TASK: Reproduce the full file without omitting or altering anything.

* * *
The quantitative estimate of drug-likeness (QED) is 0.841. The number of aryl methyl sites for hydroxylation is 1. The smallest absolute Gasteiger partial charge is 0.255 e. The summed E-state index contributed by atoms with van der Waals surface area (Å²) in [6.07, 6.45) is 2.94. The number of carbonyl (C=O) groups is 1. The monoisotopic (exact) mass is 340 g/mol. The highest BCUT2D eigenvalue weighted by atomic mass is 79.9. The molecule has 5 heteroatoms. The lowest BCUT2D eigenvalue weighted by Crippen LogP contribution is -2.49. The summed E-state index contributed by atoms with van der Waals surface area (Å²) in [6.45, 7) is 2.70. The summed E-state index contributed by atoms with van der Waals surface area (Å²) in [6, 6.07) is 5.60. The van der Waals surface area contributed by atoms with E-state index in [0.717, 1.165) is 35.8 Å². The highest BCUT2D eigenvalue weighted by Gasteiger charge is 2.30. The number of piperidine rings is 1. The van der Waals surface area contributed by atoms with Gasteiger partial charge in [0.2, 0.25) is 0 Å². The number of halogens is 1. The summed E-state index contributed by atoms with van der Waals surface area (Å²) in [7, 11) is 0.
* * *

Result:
The quantitative estimate of drug-likeness (QED) is 0.841. The number of aryl methyl sites for hydroxylation is 1. The smallest absolute Gasteiger partial charge is 0.255 e. The summed E-state index contributed by atoms with van der Waals surface area (Å²) in [6.07, 6.45) is 2.94. The number of carbonyl (C=O) groups is 1. The monoisotopic (exact) mass is 340 g/mol. The highest BCUT2D eigenvalue weighted by atomic mass is 79.9. The molecule has 5 heteroatoms. The lowest BCUT2D eigenvalue weighted by Crippen LogP contribution is -2.49. The summed E-state index contributed by atoms with van der Waals surface area (Å²) in [6.45, 7) is 2.70. The summed E-state index contributed by atoms with van der Waals surface area (Å²) in [6, 6.07) is 5.60. The van der Waals surface area contributed by atoms with E-state index in [0.717, 1.165) is 35.8 Å². The highest BCUT2D eigenvalue weighted by Gasteiger charge is 2.30. The number of piperidine rings is 1. The van der Waals surface area contributed by atoms with Gasteiger partial charge in [0.2, 0.25) is 0 Å². The number of halogens is 1. The summed E-state index contributed by atoms with van der Waals surface area (Å²) in [7, 11) is 0.